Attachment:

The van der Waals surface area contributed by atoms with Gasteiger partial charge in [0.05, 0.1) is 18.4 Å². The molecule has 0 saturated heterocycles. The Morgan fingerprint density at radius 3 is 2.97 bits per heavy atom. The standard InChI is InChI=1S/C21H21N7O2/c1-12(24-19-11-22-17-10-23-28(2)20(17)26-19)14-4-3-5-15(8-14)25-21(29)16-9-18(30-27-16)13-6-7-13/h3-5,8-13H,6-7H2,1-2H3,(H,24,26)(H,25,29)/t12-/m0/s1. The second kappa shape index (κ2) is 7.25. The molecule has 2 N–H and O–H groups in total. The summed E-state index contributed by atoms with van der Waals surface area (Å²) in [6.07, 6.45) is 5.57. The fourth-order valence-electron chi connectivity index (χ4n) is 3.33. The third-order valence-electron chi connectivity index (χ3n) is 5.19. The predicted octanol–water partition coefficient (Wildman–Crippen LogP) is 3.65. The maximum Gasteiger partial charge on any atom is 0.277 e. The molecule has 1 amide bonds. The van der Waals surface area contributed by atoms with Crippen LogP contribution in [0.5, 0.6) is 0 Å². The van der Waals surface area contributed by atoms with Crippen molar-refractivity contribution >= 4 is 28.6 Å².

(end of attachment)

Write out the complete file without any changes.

The van der Waals surface area contributed by atoms with Gasteiger partial charge in [0.05, 0.1) is 18.4 Å². The molecule has 0 saturated heterocycles. The Morgan fingerprint density at radius 3 is 2.97 bits per heavy atom. The standard InChI is InChI=1S/C21H21N7O2/c1-12(24-19-11-22-17-10-23-28(2)20(17)26-19)14-4-3-5-15(8-14)25-21(29)16-9-18(30-27-16)13-6-7-13/h3-5,8-13H,6-7H2,1-2H3,(H,24,26)(H,25,29)/t12-/m0/s1. The second kappa shape index (κ2) is 7.25. The molecule has 2 N–H and O–H groups in total. The summed E-state index contributed by atoms with van der Waals surface area (Å²) in [6.07, 6.45) is 5.57. The fourth-order valence-electron chi connectivity index (χ4n) is 3.33. The third-order valence-electron chi connectivity index (χ3n) is 5.19. The predicted octanol–water partition coefficient (Wildman–Crippen LogP) is 3.65. The maximum Gasteiger partial charge on any atom is 0.277 e. The molecule has 1 amide bonds. The van der Waals surface area contributed by atoms with Crippen LogP contribution in [0.5, 0.6) is 0 Å². The van der Waals surface area contributed by atoms with Crippen molar-refractivity contribution >= 4 is 28.6 Å².